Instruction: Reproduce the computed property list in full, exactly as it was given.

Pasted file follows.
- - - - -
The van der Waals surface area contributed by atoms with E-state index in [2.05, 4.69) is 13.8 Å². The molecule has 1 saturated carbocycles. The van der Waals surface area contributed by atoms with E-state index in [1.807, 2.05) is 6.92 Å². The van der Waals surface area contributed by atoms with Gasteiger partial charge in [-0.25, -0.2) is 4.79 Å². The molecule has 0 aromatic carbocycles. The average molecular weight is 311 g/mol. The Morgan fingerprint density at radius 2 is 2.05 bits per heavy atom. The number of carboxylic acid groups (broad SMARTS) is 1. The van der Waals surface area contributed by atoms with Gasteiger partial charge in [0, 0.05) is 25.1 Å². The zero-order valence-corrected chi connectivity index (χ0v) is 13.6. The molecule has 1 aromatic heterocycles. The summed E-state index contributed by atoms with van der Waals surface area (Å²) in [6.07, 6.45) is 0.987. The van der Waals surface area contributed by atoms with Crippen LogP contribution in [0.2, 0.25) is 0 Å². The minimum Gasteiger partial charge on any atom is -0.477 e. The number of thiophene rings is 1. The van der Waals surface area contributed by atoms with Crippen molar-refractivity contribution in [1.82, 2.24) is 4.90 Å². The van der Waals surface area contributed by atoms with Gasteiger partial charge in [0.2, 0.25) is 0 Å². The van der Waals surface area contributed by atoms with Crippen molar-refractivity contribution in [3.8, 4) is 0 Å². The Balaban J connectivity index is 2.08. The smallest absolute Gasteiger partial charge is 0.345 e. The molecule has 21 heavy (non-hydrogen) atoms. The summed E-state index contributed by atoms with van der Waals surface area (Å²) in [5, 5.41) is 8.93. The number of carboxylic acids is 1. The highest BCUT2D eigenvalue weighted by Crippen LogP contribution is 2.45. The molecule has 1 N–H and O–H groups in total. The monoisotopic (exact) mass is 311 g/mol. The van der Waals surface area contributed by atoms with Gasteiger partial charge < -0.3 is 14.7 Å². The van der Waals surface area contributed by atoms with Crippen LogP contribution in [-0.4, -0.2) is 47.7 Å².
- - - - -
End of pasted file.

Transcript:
The van der Waals surface area contributed by atoms with E-state index in [2.05, 4.69) is 13.8 Å². The molecule has 1 saturated carbocycles. The van der Waals surface area contributed by atoms with E-state index in [1.807, 2.05) is 6.92 Å². The van der Waals surface area contributed by atoms with Gasteiger partial charge in [-0.25, -0.2) is 4.79 Å². The molecule has 0 aromatic carbocycles. The average molecular weight is 311 g/mol. The Morgan fingerprint density at radius 2 is 2.05 bits per heavy atom. The number of carboxylic acid groups (broad SMARTS) is 1. The van der Waals surface area contributed by atoms with Gasteiger partial charge in [0, 0.05) is 25.1 Å². The zero-order valence-corrected chi connectivity index (χ0v) is 13.6. The molecule has 1 aromatic heterocycles. The summed E-state index contributed by atoms with van der Waals surface area (Å²) in [6.07, 6.45) is 0.987. The van der Waals surface area contributed by atoms with Crippen LogP contribution in [0.2, 0.25) is 0 Å². The minimum Gasteiger partial charge on any atom is -0.477 e. The number of thiophene rings is 1. The van der Waals surface area contributed by atoms with Crippen molar-refractivity contribution in [1.82, 2.24) is 4.90 Å². The van der Waals surface area contributed by atoms with Gasteiger partial charge in [0.2, 0.25) is 0 Å². The van der Waals surface area contributed by atoms with Crippen molar-refractivity contribution in [3.8, 4) is 0 Å². The Balaban J connectivity index is 2.08. The smallest absolute Gasteiger partial charge is 0.345 e. The molecule has 21 heavy (non-hydrogen) atoms. The summed E-state index contributed by atoms with van der Waals surface area (Å²) in [5, 5.41) is 8.93. The number of carboxylic acids is 1. The highest BCUT2D eigenvalue weighted by Crippen LogP contribution is 2.45. The molecule has 1 N–H and O–H groups in total. The monoisotopic (exact) mass is 311 g/mol. The van der Waals surface area contributed by atoms with Gasteiger partial charge < -0.3 is 14.7 Å². The van der Waals surface area contributed by atoms with Crippen LogP contribution in [-0.4, -0.2) is 47.7 Å².